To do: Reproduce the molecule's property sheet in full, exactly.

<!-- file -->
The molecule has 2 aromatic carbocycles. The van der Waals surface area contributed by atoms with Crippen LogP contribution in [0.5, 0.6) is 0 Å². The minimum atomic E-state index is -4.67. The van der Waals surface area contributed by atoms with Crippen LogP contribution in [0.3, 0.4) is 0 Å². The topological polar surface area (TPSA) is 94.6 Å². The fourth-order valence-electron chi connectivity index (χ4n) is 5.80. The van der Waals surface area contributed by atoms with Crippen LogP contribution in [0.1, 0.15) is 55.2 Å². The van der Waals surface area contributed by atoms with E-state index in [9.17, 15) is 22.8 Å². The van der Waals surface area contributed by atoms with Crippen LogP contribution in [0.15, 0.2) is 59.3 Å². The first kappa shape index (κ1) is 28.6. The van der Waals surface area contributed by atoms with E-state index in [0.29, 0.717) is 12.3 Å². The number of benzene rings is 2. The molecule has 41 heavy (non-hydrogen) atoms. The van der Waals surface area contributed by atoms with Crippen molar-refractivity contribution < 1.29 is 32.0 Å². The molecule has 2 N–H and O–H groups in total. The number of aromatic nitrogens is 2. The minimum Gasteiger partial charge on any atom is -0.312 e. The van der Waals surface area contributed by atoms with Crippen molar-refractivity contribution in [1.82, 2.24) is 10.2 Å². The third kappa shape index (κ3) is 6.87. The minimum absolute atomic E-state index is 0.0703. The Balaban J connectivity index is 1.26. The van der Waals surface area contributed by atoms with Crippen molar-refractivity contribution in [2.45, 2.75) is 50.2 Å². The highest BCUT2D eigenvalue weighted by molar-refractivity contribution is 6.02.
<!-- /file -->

The molecule has 2 aromatic carbocycles. The van der Waals surface area contributed by atoms with Crippen LogP contribution in [0.5, 0.6) is 0 Å². The minimum atomic E-state index is -4.67. The van der Waals surface area contributed by atoms with Crippen LogP contribution in [0.3, 0.4) is 0 Å². The topological polar surface area (TPSA) is 94.6 Å². The fourth-order valence-electron chi connectivity index (χ4n) is 5.80. The van der Waals surface area contributed by atoms with Crippen LogP contribution in [0.1, 0.15) is 55.2 Å². The van der Waals surface area contributed by atoms with E-state index in [9.17, 15) is 22.8 Å². The van der Waals surface area contributed by atoms with Crippen LogP contribution in [0.15, 0.2) is 59.3 Å². The first kappa shape index (κ1) is 28.6. The van der Waals surface area contributed by atoms with E-state index in [0.29, 0.717) is 12.3 Å². The number of benzene rings is 2. The molecule has 41 heavy (non-hydrogen) atoms. The van der Waals surface area contributed by atoms with Crippen molar-refractivity contribution < 1.29 is 32.0 Å². The molecule has 2 N–H and O–H groups in total. The number of aromatic nitrogens is 2. The minimum Gasteiger partial charge on any atom is -0.312 e. The van der Waals surface area contributed by atoms with Crippen molar-refractivity contribution in [1.82, 2.24) is 10.2 Å². The third kappa shape index (κ3) is 6.87. The minimum absolute atomic E-state index is 0.0703. The Balaban J connectivity index is 1.26. The van der Waals surface area contributed by atoms with Crippen molar-refractivity contribution in [2.45, 2.75) is 50.2 Å². The highest BCUT2D eigenvalue weighted by molar-refractivity contribution is 6.02.